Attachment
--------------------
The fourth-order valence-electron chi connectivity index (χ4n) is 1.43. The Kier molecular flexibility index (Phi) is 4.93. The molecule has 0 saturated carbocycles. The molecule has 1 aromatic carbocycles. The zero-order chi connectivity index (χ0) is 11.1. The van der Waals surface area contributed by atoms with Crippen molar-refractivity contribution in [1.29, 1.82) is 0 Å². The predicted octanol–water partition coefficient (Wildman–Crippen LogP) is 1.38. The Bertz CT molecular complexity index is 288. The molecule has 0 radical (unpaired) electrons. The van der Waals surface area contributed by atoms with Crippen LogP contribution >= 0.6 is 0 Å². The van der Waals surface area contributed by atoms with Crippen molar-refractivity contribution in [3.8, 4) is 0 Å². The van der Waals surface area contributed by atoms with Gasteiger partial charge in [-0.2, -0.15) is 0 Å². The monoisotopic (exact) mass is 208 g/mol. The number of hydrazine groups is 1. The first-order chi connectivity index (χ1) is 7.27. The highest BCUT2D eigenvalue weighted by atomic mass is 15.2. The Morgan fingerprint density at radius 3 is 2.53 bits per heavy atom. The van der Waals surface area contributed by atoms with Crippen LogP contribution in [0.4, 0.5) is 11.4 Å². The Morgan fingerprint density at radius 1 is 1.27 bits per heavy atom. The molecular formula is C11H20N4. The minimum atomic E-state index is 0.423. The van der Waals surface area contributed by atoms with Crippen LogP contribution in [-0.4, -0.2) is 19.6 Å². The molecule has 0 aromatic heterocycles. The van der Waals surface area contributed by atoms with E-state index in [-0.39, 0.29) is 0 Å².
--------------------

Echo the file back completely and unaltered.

The fourth-order valence-electron chi connectivity index (χ4n) is 1.43. The Kier molecular flexibility index (Phi) is 4.93. The molecule has 0 saturated carbocycles. The molecule has 1 aromatic carbocycles. The zero-order chi connectivity index (χ0) is 11.1. The van der Waals surface area contributed by atoms with Crippen molar-refractivity contribution in [1.29, 1.82) is 0 Å². The predicted octanol–water partition coefficient (Wildman–Crippen LogP) is 1.38. The Bertz CT molecular complexity index is 288. The molecule has 0 radical (unpaired) electrons. The van der Waals surface area contributed by atoms with Crippen LogP contribution >= 0.6 is 0 Å². The van der Waals surface area contributed by atoms with Crippen molar-refractivity contribution in [3.8, 4) is 0 Å². The van der Waals surface area contributed by atoms with Gasteiger partial charge in [-0.2, -0.15) is 0 Å². The monoisotopic (exact) mass is 208 g/mol. The number of hydrazine groups is 1. The first-order chi connectivity index (χ1) is 7.27. The highest BCUT2D eigenvalue weighted by atomic mass is 15.2. The Morgan fingerprint density at radius 3 is 2.53 bits per heavy atom. The van der Waals surface area contributed by atoms with Crippen LogP contribution in [0.4, 0.5) is 11.4 Å². The Morgan fingerprint density at radius 1 is 1.27 bits per heavy atom. The molecular formula is C11H20N4. The minimum atomic E-state index is 0.423. The van der Waals surface area contributed by atoms with Crippen LogP contribution in [-0.4, -0.2) is 19.6 Å². The molecule has 0 aromatic heterocycles. The van der Waals surface area contributed by atoms with E-state index in [-0.39, 0.29) is 0 Å².